ETL vs ELT: How ELT is changing the BI landscape
by Ragha Vasudevan
In any organization’s analytics stack, the most intensive step usually lies is data preparation: combining, cleaning, and creating data sets that are ready for executive consumption and decision making. This function is commonly called ETL or Extract, Transform, and Load, identifying the three distinct stages involved. ETL and other data warehousing related concepts evolved in a technology era where the operational technology stack, understanding of risk, and non-functional requirements were much different than they are today.
This article talks about the technology changes that is driving the emergence of ELT, and provides a comparison of ELT vs. ETL to assess your company’s data needs.
For a more up-to-date analysis of ETL vs ELT, check out chapter 02 in our Analytics Guidebook: ETL vs ELT? What Is The Big Deal?
The Origins of ETL
The seminal work in data warehousing and business intelligence were done in an era in which:
- Most OLTP systems were hosted on expensive mainframe systems, or proprietary "enterprise database" technologies (Oracle, Sybase etc.).
- Tables were modeled and persisted to ensure optimal performance of
customer-facing applications, and to reduce the overall storage footprint.
- Large enterprises, who were the first beneficiaries of BI, had no tolerance for system downtime, and hence focused on keeping their OLTP systems stable.
Analytical queries, however, tend to be built iteratively, and run across
multiple tables in an OLTP database. These differences between Transactional
Systems and analytics posed a challenge, and led to the need for data to be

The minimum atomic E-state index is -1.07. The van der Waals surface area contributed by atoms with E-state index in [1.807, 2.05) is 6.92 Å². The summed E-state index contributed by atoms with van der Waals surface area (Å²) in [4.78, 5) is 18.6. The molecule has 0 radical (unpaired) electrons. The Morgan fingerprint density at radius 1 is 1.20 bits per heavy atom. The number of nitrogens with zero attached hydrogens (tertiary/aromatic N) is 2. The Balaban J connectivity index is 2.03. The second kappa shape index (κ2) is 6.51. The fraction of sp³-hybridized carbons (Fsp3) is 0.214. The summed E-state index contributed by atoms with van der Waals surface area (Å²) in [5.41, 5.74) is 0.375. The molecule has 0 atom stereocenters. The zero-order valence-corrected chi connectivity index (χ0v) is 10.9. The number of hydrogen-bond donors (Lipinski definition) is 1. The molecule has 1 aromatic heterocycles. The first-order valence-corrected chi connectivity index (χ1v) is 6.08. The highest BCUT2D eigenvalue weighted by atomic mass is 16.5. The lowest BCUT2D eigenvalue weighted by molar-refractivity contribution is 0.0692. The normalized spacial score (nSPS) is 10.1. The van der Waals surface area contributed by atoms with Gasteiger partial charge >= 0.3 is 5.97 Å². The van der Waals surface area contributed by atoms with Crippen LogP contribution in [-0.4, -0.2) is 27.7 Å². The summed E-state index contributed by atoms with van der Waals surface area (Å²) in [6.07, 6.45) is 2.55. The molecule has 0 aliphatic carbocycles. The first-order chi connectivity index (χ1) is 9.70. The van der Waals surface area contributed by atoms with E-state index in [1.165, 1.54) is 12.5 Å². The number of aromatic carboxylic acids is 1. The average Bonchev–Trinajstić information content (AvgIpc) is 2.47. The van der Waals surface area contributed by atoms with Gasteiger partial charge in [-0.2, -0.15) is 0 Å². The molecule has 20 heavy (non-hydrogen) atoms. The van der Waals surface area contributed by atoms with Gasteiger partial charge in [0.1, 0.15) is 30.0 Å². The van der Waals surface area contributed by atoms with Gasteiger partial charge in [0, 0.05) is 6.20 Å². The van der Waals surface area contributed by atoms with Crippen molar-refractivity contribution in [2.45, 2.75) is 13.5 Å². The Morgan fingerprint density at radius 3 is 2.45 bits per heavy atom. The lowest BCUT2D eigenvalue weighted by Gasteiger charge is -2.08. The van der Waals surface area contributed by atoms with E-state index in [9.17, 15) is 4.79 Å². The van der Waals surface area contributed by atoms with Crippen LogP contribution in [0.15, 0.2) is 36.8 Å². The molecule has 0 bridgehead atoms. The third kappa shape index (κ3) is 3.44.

processed or queried outside the OLTP systems.
Thus, a new category of software — ETL Tools — was born. These tools:
- Extracted data from OLTP databases into another server, where operational data could be “Transformed” into reporting data sets.
- Different data sets were combined and processed in a dedicated server, and the final data set was Loaded into a target database: the data warehouse.
Now, analysts, business users, and data scientists could interact and query the data without disturbing business operations. More importantly, most ETL tools eliminated the need to code: They provide a drag, drop, click, and configure interface which breaks the transformation steps into distinct “stages”. ETL specialists could build step-wise routines that were easy to trace and debug without the need to understand code written by engineers. This was indeed the core value proposition: one didn’t need to be an engineer or developer to build something of tremendous value to the organization. For example, DataStage provides an array of options for data processing as shown below:
- ETL Software ran on dedicated hardware infrastructure, usually consisting of multiple servers, to provide scalability.
- One long-term impact with the increased sophistication of ETL software was that a class of professionals who became “Certified Developers” in a specific ETL tool started to emerge. Thus, hiring or training talent that could work with software that were becoming increasingly complex eroded the original value of not requiring engineers: the focus simply shifted to another class of specialists. An example is below:
A sample ETL Job in IBM DataStage: This illustrates that no coding is indeed
required, while the end result itself seems complex
Key Changes in the Landscape
There are three changes that occured over the years that have changed the ETL
- Highly-available operational systems started to be powered by RDBMS Technology (lesser use of mainframes)